Finadium Survey: Asset Managers on Securities Lending 2022

Finadium’s 2022 survey of asset managers in securities lending reveals how large complexes are assessing market volatility and changing regulatory priorities in their securities lending programs. Across revenue and collateral trends, the tangible impact of Environmental, Social and Governance (ESG) parameters and how managers approach corporate governance, this survey provides a guide to best practices for asset managers and their service providers.

Since 2008, Finadium’s regular survey of asset managers in North America and Europe has tracked current operational practices and forward-looking thinking of this sector. This year’s report covers 27 large institutional asset managers with $40.5 trillion in assets. The 37 professionals we spoke with had direct responsibility for treasury, securities lending, portfolio management, operations, legal and risk. Product lines include UCITS funds, mutual funds, ETFs, individual accounts, and insurance assets.

As asset managers consider what securities lending means for their businesses, there are newer options like creating a central funding desk offer an outlet for enhancing securities lending operations and revenues, as well as to consider lending within a broader firm context that could deliver meaningful returns. The opportunity to select what bonds go for margin in OTC derivatives or reverse repo transactions, compared to lending those bonds out in a securities lending program, is a core definition of collateral optimization at a bank. The ability to reduce costs by leveraging internal cash assets rather than borrowing from a bank line of credit creates self-reliance. While securities lending may not be a part of every transaction like this, it is an important and sometimes large part of the overall financing story. The idea of collateral optimization and “being your own bank” have reached a segment of the buy-side market.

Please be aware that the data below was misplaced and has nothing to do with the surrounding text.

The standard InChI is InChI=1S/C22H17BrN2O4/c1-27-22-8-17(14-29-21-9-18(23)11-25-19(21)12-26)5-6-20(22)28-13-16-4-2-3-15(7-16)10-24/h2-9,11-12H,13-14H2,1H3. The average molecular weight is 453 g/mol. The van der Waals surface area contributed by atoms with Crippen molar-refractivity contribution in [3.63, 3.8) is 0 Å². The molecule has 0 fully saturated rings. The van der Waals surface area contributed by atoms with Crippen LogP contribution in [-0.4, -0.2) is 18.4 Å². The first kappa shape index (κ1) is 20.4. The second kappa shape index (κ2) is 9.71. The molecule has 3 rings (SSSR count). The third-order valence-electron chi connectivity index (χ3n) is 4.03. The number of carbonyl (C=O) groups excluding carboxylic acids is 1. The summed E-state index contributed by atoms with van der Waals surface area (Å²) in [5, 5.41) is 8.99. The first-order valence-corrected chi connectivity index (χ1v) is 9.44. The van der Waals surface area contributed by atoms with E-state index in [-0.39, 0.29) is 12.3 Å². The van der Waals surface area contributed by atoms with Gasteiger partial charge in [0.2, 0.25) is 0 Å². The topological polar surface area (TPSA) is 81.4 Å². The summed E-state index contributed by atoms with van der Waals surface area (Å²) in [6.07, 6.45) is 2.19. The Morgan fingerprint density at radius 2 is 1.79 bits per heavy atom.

Fee splits reduced for asset managers for the fifth survey in a row in spite of increased costs for agent lenders. Our database of US mutual funds and ETFs shows a range of agent lender and similar fees across 92 asset management complexes, ranging from a low of 2% to a high of 40%. Our data are collected from Statements of Additional Information and include both the stated fees to an agent lender plus administrative or other fees when the lender is using an affiliate or itself as the lending agent. European data show some fees rising slightly while others are shrinking, and no change to fund management practices of charging an internal fee in addition to an agent lender fee. Total fees to lending agents and fund managers together ranged from 6% to 35%.

Building on peer-level information, asset managers may use this report to take steps to improve their programs, increase their information exchange with their agent lenders, evaluate internal securities lending desks, and mark their competitive positioning relative to other funds. In an era of heightened fee competition, running a productive, risk-adjusted securities lending program can provide a market advantage, so long as it is done well. Agent lenders, custodians, technology vendors, legal advisors and other service providers may also benefit from this report, as it provides a cross-sectional view of the asset manager experience and buying appetite for securities lending-related services.

A direct link for Finadium subscribers to this report is

For non-subscribers, more information is available here.

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